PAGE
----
The US Army's Marketing & Recruitment Strategy
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The US Army found itself in a bit of a crisis recently. Struggling to find willing recruits led the armed force to audit its marketing efforts and carry out a serious restructuring of its promotional departments.
For the first time in over a decade, the US Army missed its recruitment goal last year. Falling short by approximately 6,500 people left a massive gap in this critical frontline service which the organization needed to find a way to plug. This shortfall was despite recent relaxing of recruiting regulations which would have previously disqualified applicants on grounds of bad health and/or behavioral issues.
Such a dramatic issue needs a dramatic solution. Obviously, the US Army is no stranger to intense situations, so it decided to take this challenge head-on by reworking its marketing.
The US Army has recently announced that following a thorough audit of its marketing departments it will be reducing its size by around a third. Annual fees for the armed forces division's new ad agency, DDB, are likely to be significantly lower than those earned by McCann WorldGroup, which has been the Army's agency of record for more than twelve years.
The Army Marketing and Research Group has been around since 2013 but will now be disbanded. Any remaining personnel will be relocated to the department's new location in Chicago.
"AMRG's current organizational structure has 61 authorized civilian positions and the new structure will only have 20 authorized civilian positions," read a letter to staff from the Army's Human Resource Management directorate.
The new marketing arm, which will be formed from the ashes of the AMRG, will reduce the reliance on authorized civilian positions. For further personnel required for marketing, recruitment, and promotion purposes beyond these numbers, the US Army wants to rely more on its own people. The Army has announced its plans to assist with placement opportunities and Voluntary Separation Incentive Pay/Voluntary Early Retirement Authority programs if they are not eligible or elect not to relocate for its current civilian workforce.
The restructured team shall be called the Office of the Chief Army Enterprise Marketing, or OCEAM.
"To better align Army marketing with recruiting priorities, the Army will reorganize our national marketing and advertising office," said Chief of Media Relations for US Army Public Affairs, Colonel Kathleen Turner. "The new Office of the Chief Army Enterprise Marketing will be located in Chicago to more closely align with the newly awarded advertising firm of DDB. This reorganization allows us to continue executing and complying with congressionally directed reforms while effectively promoting Army opportunities and recruiting qualified Soldiers. A timeframe will be announced once planning and coordination are complete."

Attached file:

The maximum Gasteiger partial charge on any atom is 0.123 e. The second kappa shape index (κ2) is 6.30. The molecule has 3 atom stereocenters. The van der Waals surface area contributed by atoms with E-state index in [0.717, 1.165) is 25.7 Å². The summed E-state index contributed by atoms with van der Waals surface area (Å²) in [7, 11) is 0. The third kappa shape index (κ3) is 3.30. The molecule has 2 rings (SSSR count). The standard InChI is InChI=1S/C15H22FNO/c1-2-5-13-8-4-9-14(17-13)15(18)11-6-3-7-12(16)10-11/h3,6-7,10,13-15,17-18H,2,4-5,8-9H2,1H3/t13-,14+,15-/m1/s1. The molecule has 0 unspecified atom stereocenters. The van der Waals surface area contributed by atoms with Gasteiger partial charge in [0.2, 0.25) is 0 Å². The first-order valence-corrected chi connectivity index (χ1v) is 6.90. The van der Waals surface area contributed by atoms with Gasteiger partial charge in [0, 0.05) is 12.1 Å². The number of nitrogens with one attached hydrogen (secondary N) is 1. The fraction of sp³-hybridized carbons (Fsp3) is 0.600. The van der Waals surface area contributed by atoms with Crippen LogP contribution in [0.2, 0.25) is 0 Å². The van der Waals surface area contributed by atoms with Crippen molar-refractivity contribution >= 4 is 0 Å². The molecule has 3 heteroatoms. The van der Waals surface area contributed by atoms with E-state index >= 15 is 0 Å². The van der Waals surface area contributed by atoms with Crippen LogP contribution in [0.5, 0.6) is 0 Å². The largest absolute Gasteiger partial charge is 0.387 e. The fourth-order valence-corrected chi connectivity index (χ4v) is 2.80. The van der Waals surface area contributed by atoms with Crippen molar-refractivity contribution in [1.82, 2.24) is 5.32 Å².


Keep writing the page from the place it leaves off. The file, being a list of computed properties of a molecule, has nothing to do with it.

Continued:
A New Direction for Recruitment
Aside from the restructuring of its behind the scenes marketing department, the US Army has put 700 new recruiters on the streets of 22 major cities all over the nation. The renewed vigor has meant that, at the time of writing, the US Army is only 10,000 applicants shy of its 2019 target, something it credits to its new strategy designed to target younger recruits.
"We weren't performing in marketing - we had a lot of challenges," said US Army Acting Secretary, Ryan McCarthy. "We didn't have the right talent mix, the right leadership. We didn't have the appropriate talent mix between uniform and civilians, as well as the types of marketing analysts. We took a very hard look at ourselves. We noticed we were having a challenge with quality and other issues. A lot of that is how you communicate to the American people — your message to every demographic... how do you communicate who you are?"
The US Army has achieved this by embracing modern viral marketing techniques including memes, short videos, and the TikTok social networking platform. The US Army understands that you have just one chance to grab the attention of GenZers and, if your marketing material fails in this regard, their attention will have moved on quicker than you can believe.
"Once they see something, they will not stop and look at it again," said USAREC Commander Major General, Frank Muth. "It's not like the days where you are forced to watch the TV commercials because now, heck, most people DVR it and burn past it anyway. So, the point is you can sit there and spend millions of dollars on a commercial, the impression you are going to get from that individual will happen once and then, after that, they are going to swipe past it."
With some major restructuring to its back-office marketing teams and by embracing new technology which is likely to resonate with younger people, the US Army is well on its way to making up for last year's shortfall and ensuring it has enough boots on the ground to complete its goals.
You can hear US Army Black Hawk Pilot, Elizabeth McCormick speak at B2B Online 2020, being held in April at the Chicago Marriott Downtown.
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